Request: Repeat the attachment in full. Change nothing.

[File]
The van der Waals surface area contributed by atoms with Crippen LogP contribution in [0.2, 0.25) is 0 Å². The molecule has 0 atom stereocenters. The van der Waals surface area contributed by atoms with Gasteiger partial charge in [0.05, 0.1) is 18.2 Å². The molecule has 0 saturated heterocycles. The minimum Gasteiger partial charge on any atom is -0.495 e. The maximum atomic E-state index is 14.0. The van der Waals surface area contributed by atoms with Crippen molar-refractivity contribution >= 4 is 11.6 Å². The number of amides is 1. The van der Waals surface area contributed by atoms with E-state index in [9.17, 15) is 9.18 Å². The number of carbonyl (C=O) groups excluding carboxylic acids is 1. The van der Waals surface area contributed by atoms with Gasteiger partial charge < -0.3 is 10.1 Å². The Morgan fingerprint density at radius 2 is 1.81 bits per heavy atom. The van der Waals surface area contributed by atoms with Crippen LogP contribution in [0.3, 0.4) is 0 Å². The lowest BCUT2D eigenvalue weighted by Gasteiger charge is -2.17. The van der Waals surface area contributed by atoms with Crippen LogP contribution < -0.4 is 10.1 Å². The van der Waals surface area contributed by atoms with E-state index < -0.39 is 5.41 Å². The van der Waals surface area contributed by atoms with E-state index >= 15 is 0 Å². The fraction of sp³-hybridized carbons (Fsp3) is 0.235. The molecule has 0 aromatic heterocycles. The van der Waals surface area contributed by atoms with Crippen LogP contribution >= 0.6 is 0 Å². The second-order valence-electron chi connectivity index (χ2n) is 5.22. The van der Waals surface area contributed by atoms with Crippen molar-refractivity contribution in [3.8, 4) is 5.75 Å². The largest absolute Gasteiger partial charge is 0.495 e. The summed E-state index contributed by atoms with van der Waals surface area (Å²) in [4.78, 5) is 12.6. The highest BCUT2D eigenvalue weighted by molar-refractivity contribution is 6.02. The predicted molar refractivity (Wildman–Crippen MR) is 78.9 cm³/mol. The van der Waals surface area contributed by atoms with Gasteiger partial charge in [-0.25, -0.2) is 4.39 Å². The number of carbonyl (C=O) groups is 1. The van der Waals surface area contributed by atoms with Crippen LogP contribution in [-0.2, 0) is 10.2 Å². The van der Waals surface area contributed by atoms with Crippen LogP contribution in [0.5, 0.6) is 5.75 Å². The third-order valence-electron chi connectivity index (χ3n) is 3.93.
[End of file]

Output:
The van der Waals surface area contributed by atoms with Crippen LogP contribution in [0.2, 0.25) is 0 Å². The molecule has 0 atom stereocenters. The van der Waals surface area contributed by atoms with Gasteiger partial charge in [0.05, 0.1) is 18.2 Å². The molecule has 0 saturated heterocycles. The minimum Gasteiger partial charge on any atom is -0.495 e. The maximum atomic E-state index is 14.0. The van der Waals surface area contributed by atoms with Crippen molar-refractivity contribution >= 4 is 11.6 Å². The number of amides is 1. The van der Waals surface area contributed by atoms with E-state index in [9.17, 15) is 9.18 Å². The number of carbonyl (C=O) groups excluding carboxylic acids is 1. The van der Waals surface area contributed by atoms with Gasteiger partial charge < -0.3 is 10.1 Å². The Morgan fingerprint density at radius 2 is 1.81 bits per heavy atom. The van der Waals surface area contributed by atoms with Crippen LogP contribution in [0.3, 0.4) is 0 Å². The lowest BCUT2D eigenvalue weighted by Gasteiger charge is -2.17. The van der Waals surface area contributed by atoms with Crippen LogP contribution < -0.4 is 10.1 Å². The van der Waals surface area contributed by atoms with E-state index < -0.39 is 5.41 Å². The van der Waals surface area contributed by atoms with E-state index >= 15 is 0 Å². The fraction of sp³-hybridized carbons (Fsp3) is 0.235. The molecule has 0 aromatic heterocycles. The van der Waals surface area contributed by atoms with Crippen LogP contribution >= 0.6 is 0 Å². The second-order valence-electron chi connectivity index (χ2n) is 5.22. The van der Waals surface area contributed by atoms with Crippen molar-refractivity contribution in [3.8, 4) is 5.75 Å². The largest absolute Gasteiger partial charge is 0.495 e. The summed E-state index contributed by atoms with van der Waals surface area (Å²) in [4.78, 5) is 12.6. The highest BCUT2D eigenvalue weighted by molar-refractivity contribution is 6.02. The predicted molar refractivity (Wildman–Crippen MR) is 78.9 cm³/mol. The van der Waals surface area contributed by atoms with Gasteiger partial charge in [-0.25, -0.2) is 4.39 Å². The number of carbonyl (C=O) groups is 1. The van der Waals surface area contributed by atoms with Crippen LogP contribution in [-0.2, 0) is 10.2 Å². The van der Waals surface area contributed by atoms with Crippen LogP contribution in [0.5, 0.6) is 5.75 Å². The third-order valence-electron chi connectivity index (χ3n) is 3.93.